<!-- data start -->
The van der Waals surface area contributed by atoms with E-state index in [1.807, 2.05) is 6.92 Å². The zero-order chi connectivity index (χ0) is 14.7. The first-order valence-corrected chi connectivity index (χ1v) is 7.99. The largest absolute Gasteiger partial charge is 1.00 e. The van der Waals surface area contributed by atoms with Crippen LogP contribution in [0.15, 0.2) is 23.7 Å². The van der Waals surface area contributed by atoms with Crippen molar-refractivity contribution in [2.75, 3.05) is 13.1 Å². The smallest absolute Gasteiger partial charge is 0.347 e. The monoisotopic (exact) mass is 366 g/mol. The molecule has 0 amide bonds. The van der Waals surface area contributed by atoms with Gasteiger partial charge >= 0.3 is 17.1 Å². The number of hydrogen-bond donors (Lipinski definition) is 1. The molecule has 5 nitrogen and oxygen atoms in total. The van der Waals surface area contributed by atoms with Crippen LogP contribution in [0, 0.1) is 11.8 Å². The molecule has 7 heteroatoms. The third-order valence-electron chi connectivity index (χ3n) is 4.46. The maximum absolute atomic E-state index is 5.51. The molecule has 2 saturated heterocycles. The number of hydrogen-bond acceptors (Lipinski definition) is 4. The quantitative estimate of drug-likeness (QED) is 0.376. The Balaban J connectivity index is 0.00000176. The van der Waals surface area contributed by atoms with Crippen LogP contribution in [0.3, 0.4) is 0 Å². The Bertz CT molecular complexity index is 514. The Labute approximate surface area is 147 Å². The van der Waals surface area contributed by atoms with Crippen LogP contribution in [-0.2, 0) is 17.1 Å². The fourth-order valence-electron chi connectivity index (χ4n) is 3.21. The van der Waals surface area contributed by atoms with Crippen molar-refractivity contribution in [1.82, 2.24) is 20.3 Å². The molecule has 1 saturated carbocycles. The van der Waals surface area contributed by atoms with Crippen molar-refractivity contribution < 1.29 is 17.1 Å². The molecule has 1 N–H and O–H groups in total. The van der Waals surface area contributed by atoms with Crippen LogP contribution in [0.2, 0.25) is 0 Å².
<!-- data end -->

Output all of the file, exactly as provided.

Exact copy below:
The van der Waals surface area contributed by atoms with E-state index in [1.807, 2.05) is 6.92 Å². The zero-order chi connectivity index (χ0) is 14.7. The first-order valence-corrected chi connectivity index (χ1v) is 7.99. The largest absolute Gasteiger partial charge is 1.00 e. The van der Waals surface area contributed by atoms with Crippen LogP contribution in [0.15, 0.2) is 23.7 Å². The van der Waals surface area contributed by atoms with Crippen molar-refractivity contribution in [2.75, 3.05) is 13.1 Å². The smallest absolute Gasteiger partial charge is 0.347 e. The monoisotopic (exact) mass is 366 g/mol. The molecule has 0 amide bonds. The van der Waals surface area contributed by atoms with Gasteiger partial charge >= 0.3 is 17.1 Å². The number of hydrogen-bond donors (Lipinski definition) is 1. The molecule has 5 nitrogen and oxygen atoms in total. The van der Waals surface area contributed by atoms with Crippen LogP contribution in [0, 0.1) is 11.8 Å². The molecule has 7 heteroatoms. The third-order valence-electron chi connectivity index (χ3n) is 4.46. The maximum absolute atomic E-state index is 5.51. The molecule has 2 saturated heterocycles. The number of hydrogen-bond acceptors (Lipinski definition) is 4. The quantitative estimate of drug-likeness (QED) is 0.376. The Balaban J connectivity index is 0.00000176. The van der Waals surface area contributed by atoms with Crippen LogP contribution in [0.3, 0.4) is 0 Å². The Bertz CT molecular complexity index is 514. The Labute approximate surface area is 147 Å². The van der Waals surface area contributed by atoms with Crippen LogP contribution in [-0.2, 0) is 17.1 Å². The fourth-order valence-electron chi connectivity index (χ4n) is 3.21. The van der Waals surface area contributed by atoms with Crippen molar-refractivity contribution in [1.82, 2.24) is 20.3 Å². The molecule has 1 saturated carbocycles. The van der Waals surface area contributed by atoms with Crippen molar-refractivity contribution < 1.29 is 17.1 Å². The molecule has 1 N–H and O–H groups in total. The van der Waals surface area contributed by atoms with Crippen LogP contribution in [0.2, 0.25) is 0 Å².